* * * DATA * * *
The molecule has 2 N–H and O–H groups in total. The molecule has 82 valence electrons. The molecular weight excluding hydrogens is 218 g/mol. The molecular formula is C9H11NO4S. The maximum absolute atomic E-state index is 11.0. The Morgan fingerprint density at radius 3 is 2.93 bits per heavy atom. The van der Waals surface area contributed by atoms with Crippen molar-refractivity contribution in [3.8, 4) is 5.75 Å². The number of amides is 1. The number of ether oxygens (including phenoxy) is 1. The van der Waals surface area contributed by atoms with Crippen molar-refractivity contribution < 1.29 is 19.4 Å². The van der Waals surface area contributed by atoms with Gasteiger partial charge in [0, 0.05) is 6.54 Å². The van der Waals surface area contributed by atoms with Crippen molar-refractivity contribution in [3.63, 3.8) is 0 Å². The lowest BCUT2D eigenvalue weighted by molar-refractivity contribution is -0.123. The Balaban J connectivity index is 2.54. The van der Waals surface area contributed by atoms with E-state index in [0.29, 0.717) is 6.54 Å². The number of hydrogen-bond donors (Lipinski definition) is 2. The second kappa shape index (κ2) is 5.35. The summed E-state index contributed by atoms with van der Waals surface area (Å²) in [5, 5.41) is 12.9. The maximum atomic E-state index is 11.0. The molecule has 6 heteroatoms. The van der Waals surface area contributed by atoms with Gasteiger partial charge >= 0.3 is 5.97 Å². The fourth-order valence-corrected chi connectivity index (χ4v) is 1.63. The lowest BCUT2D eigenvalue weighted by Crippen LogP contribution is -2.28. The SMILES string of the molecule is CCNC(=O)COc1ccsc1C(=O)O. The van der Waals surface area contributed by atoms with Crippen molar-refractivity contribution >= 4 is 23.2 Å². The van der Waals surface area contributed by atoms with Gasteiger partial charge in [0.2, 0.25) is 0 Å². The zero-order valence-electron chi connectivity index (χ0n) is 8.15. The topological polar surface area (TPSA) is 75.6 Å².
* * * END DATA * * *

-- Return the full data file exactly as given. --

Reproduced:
The molecule has 2 N–H and O–H groups in total. The molecule has 82 valence electrons. The molecular weight excluding hydrogens is 218 g/mol. The molecular formula is C9H11NO4S. The maximum absolute atomic E-state index is 11.0. The Morgan fingerprint density at radius 3 is 2.93 bits per heavy atom. The van der Waals surface area contributed by atoms with Crippen molar-refractivity contribution in [3.8, 4) is 5.75 Å². The number of amides is 1. The number of ether oxygens (including phenoxy) is 1. The van der Waals surface area contributed by atoms with Crippen molar-refractivity contribution < 1.29 is 19.4 Å². The van der Waals surface area contributed by atoms with Gasteiger partial charge in [0, 0.05) is 6.54 Å². The van der Waals surface area contributed by atoms with Crippen molar-refractivity contribution in [3.63, 3.8) is 0 Å². The lowest BCUT2D eigenvalue weighted by molar-refractivity contribution is -0.123. The Balaban J connectivity index is 2.54. The van der Waals surface area contributed by atoms with E-state index in [0.29, 0.717) is 6.54 Å². The number of hydrogen-bond donors (Lipinski definition) is 2. The second kappa shape index (κ2) is 5.35. The summed E-state index contributed by atoms with van der Waals surface area (Å²) in [5, 5.41) is 12.9. The maximum atomic E-state index is 11.0. The molecule has 6 heteroatoms. The van der Waals surface area contributed by atoms with Gasteiger partial charge >= 0.3 is 5.97 Å². The fourth-order valence-corrected chi connectivity index (χ4v) is 1.63. The lowest BCUT2D eigenvalue weighted by Crippen LogP contribution is -2.28. The SMILES string of the molecule is CCNC(=O)COc1ccsc1C(=O)O. The van der Waals surface area contributed by atoms with Crippen molar-refractivity contribution >= 4 is 23.2 Å². The van der Waals surface area contributed by atoms with Gasteiger partial charge in [0.2, 0.25) is 0 Å². The zero-order valence-electron chi connectivity index (χ0n) is 8.15. The topological polar surface area (TPSA) is 75.6 Å².